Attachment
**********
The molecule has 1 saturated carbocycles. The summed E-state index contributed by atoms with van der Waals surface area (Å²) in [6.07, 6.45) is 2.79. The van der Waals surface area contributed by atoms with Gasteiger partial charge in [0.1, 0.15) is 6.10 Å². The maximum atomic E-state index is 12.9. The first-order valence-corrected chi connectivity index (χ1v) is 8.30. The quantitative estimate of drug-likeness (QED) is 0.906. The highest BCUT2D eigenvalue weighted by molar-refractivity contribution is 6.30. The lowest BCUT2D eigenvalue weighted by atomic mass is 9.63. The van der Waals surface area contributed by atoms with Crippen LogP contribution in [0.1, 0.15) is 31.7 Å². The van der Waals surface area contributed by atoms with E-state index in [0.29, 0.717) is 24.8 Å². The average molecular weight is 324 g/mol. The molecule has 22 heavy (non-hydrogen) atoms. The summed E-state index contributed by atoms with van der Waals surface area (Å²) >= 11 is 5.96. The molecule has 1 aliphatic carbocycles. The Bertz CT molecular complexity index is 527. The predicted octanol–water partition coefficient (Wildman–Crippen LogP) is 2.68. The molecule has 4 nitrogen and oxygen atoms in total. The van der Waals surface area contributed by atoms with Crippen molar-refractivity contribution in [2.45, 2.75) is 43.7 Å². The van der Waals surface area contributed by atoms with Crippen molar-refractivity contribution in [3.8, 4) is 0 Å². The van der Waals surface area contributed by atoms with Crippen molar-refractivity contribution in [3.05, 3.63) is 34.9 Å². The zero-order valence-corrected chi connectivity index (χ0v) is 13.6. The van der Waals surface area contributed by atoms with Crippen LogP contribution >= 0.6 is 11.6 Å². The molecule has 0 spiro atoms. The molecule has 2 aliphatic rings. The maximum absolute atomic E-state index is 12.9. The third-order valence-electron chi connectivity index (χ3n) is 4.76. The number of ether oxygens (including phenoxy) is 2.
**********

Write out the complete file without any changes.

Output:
The molecule has 1 saturated carbocycles. The summed E-state index contributed by atoms with van der Waals surface area (Å²) in [6.07, 6.45) is 2.79. The van der Waals surface area contributed by atoms with Gasteiger partial charge in [0.1, 0.15) is 6.10 Å². The maximum atomic E-state index is 12.9. The first-order valence-corrected chi connectivity index (χ1v) is 8.30. The quantitative estimate of drug-likeness (QED) is 0.906. The highest BCUT2D eigenvalue weighted by molar-refractivity contribution is 6.30. The lowest BCUT2D eigenvalue weighted by atomic mass is 9.63. The van der Waals surface area contributed by atoms with Crippen LogP contribution in [0.1, 0.15) is 31.7 Å². The van der Waals surface area contributed by atoms with E-state index in [0.29, 0.717) is 24.8 Å². The average molecular weight is 324 g/mol. The molecule has 22 heavy (non-hydrogen) atoms. The summed E-state index contributed by atoms with van der Waals surface area (Å²) >= 11 is 5.96. The molecule has 1 aliphatic carbocycles. The Bertz CT molecular complexity index is 527. The predicted octanol–water partition coefficient (Wildman–Crippen LogP) is 2.68. The molecule has 4 nitrogen and oxygen atoms in total. The van der Waals surface area contributed by atoms with Crippen molar-refractivity contribution in [2.45, 2.75) is 43.7 Å². The van der Waals surface area contributed by atoms with Crippen molar-refractivity contribution in [3.8, 4) is 0 Å². The van der Waals surface area contributed by atoms with Crippen molar-refractivity contribution in [3.05, 3.63) is 34.9 Å². The zero-order valence-corrected chi connectivity index (χ0v) is 13.6. The van der Waals surface area contributed by atoms with Crippen LogP contribution >= 0.6 is 11.6 Å². The molecule has 0 spiro atoms. The molecule has 2 aliphatic rings. The maximum absolute atomic E-state index is 12.9. The third-order valence-electron chi connectivity index (χ3n) is 4.76. The number of ether oxygens (including phenoxy) is 2.